Careful choreography and rehearsal ensured the safety of both soldiers and their horses in all of the battle scenes. Swordfights, archery and gunfire either from horseback or around the horses, were rehearsed as a dance would be — slowly graduating in speed and complexity. Paths planned and carved out of the terrain helped guarantee that the explosives and falls would happen in safe sequences and on prepared and sound footing. To prepare for the horse falls, strategically dug "falling beds" provided predictable, soft landing areas. For any of the battle scenes, especially in the forest locations, crew members cleared all paths of obstacles, uneven surfaces, exposed roots, and overhanging branches.

Experienced catch or pick up riders were especially necessary for saddle falls performed by the stuntmen. After a stuntman hurls himself out of the saddle, the riderless horse continues its run until safely collected by the catch riders at a point out of the camera range.

When outfitting the horses, costumers remained faithful to the cultural context and historical nature of the film. These costumes included extra foam padding under the saddles for added comfort. Makeup artists applied the cosmetic mud that appeared on the horses, and handlers continually washed and groomed the animals throughout filming.

Western Warrior

Nathan and his men ride away on horseback as a Japanese village burns behind them. He leads the soldiers into the forest, where he lines them up to give orders. The men stay in alignment, poised to fight the oncoming samurai who charge towards them, also on horseback.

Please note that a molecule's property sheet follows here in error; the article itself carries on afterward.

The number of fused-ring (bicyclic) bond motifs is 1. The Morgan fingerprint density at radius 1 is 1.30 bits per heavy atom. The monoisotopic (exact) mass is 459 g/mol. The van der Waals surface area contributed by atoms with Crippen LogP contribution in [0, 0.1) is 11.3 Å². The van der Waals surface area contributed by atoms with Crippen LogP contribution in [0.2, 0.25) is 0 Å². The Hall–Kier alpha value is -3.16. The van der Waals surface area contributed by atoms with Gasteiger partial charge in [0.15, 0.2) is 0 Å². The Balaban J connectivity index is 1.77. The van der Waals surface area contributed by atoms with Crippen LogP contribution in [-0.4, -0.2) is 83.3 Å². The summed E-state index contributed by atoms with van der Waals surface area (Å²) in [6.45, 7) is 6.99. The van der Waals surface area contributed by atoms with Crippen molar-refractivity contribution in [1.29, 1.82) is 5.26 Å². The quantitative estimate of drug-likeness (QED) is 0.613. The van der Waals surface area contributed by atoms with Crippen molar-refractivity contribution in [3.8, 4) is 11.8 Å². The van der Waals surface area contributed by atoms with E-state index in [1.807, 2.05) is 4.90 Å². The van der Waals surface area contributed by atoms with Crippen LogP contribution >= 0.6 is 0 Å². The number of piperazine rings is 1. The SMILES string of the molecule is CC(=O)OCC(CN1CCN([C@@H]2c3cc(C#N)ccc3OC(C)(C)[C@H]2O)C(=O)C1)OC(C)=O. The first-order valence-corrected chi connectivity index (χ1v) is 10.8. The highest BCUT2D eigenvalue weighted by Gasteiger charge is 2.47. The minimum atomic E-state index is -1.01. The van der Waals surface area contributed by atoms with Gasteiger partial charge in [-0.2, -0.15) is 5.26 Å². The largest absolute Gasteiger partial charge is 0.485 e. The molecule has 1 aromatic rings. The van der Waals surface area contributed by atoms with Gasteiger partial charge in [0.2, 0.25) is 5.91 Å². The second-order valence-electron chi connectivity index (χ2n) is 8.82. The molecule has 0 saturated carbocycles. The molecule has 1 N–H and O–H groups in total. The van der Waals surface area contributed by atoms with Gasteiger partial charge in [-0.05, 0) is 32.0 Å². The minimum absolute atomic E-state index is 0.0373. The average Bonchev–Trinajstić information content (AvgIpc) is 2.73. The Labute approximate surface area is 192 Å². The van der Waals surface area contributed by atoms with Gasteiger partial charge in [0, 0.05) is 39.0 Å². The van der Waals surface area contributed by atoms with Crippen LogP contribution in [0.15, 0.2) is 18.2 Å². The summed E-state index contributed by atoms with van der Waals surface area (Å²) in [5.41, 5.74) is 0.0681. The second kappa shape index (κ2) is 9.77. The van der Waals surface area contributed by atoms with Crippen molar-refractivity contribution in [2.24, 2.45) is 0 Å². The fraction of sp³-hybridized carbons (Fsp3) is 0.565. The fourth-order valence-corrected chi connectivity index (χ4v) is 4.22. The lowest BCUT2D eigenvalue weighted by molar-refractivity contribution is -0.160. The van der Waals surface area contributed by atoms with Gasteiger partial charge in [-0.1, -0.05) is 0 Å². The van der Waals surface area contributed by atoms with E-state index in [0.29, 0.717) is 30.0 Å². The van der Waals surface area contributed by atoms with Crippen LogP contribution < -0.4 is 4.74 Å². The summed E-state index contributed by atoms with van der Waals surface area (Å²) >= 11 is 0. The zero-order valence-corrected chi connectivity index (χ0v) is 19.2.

Nathan's army feebly fights the skilled and powerful samurai. Men are shot off their horses while other horses rear and crash to the ground. Suddenly, another horse rams into Nathan's, sending both rider and animal to the ground and pinning Nathan underneath the weight of the horse.

The samurai capture Nathan and lead him back to their village on horseback. They ride slowly up steep terrain with their hostage and Nathan observes the Yabauame archers practicing their technique on horseback. Japanese stunt riders portrayed these archers and had significant training in this form of archery. As Nathan slowly becomes indoctrinated in the philosophy and culture of the samurai, he also learns their art of war.

The Last Battle

The samurai warriors ride into battle against the Imperial Army of Japan wielding torches and igniting fires and explosions. The forty horses who had pre-trained with experienced stunt riders performed the action in this intense scene. The special effects department ensured that the explosions and torches remained at a safe distance from the horses, but as an additional precaution, trainers also applied a fire retardant jell to the horses' coats. Although some horses appear wounded by gunfire, the special effects unit created the appearance of injuries through the use of carefully placed packets of blood called squibs.

The riders' swords and bayonets were made of plastic with blunted ends held pointed upwards, away from the horses. Wranglers trained the horses to run in defined lanes, and multiple cameras made the action appear chaotic and unstructured.

A bloody battle ensues, sending horses crashing to the ground. Huge explosions wrack the earth and several horses twist violently to the ground, while the ones still standing attempt to leap over the fallen. Dead horses and warriors scatter the landscape, and the props department used stuffed prosthetics for the equine victims. Each trained falling horse was limited to a maximum of three falls per day and given time to rest in between takes and for at least one full day following the shoot.

Honorably, no horses were harmed in the making of this film.